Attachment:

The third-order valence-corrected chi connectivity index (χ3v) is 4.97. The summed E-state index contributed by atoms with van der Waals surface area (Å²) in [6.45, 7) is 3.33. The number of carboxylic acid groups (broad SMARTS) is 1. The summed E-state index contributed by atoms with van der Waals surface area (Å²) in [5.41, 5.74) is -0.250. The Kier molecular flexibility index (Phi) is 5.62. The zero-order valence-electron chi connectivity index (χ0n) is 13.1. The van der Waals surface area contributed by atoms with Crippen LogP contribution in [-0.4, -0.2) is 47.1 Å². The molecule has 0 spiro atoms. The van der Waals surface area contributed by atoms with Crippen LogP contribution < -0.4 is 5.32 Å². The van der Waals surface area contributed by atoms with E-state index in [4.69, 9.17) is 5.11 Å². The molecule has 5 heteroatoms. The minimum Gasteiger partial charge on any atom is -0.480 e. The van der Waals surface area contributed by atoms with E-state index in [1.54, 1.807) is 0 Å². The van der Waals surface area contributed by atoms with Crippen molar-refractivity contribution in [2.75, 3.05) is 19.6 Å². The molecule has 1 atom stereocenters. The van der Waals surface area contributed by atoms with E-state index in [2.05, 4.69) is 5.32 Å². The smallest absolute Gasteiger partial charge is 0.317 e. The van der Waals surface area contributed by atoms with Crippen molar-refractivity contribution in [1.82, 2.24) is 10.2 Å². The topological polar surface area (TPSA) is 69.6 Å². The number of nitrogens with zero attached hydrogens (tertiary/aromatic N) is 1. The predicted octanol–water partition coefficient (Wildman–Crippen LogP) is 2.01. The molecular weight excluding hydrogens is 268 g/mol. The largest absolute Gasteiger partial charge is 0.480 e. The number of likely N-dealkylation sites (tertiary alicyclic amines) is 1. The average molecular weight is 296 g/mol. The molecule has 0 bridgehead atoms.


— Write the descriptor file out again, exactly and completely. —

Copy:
The third-order valence-corrected chi connectivity index (χ3v) is 4.97. The summed E-state index contributed by atoms with van der Waals surface area (Å²) in [6.45, 7) is 3.33. The number of carboxylic acid groups (broad SMARTS) is 1. The summed E-state index contributed by atoms with van der Waals surface area (Å²) in [5.41, 5.74) is -0.250. The Kier molecular flexibility index (Phi) is 5.62. The zero-order valence-electron chi connectivity index (χ0n) is 13.1. The van der Waals surface area contributed by atoms with Crippen LogP contribution in [-0.4, -0.2) is 47.1 Å². The molecule has 0 spiro atoms. The van der Waals surface area contributed by atoms with Crippen LogP contribution < -0.4 is 5.32 Å². The van der Waals surface area contributed by atoms with E-state index in [4.69, 9.17) is 5.11 Å². The molecule has 5 heteroatoms. The minimum Gasteiger partial charge on any atom is -0.480 e. The van der Waals surface area contributed by atoms with E-state index in [1.54, 1.807) is 0 Å². The van der Waals surface area contributed by atoms with Crippen molar-refractivity contribution in [2.75, 3.05) is 19.6 Å². The molecule has 1 atom stereocenters. The van der Waals surface area contributed by atoms with E-state index in [2.05, 4.69) is 5.32 Å². The smallest absolute Gasteiger partial charge is 0.317 e. The van der Waals surface area contributed by atoms with Crippen molar-refractivity contribution in [1.82, 2.24) is 10.2 Å². The topological polar surface area (TPSA) is 69.6 Å². The number of nitrogens with zero attached hydrogens (tertiary/aromatic N) is 1. The predicted octanol–water partition coefficient (Wildman–Crippen LogP) is 2.01. The molecular weight excluding hydrogens is 268 g/mol. The largest absolute Gasteiger partial charge is 0.480 e. The number of likely N-dealkylation sites (tertiary alicyclic amines) is 1. The average molecular weight is 296 g/mol. The molecule has 0 bridgehead atoms.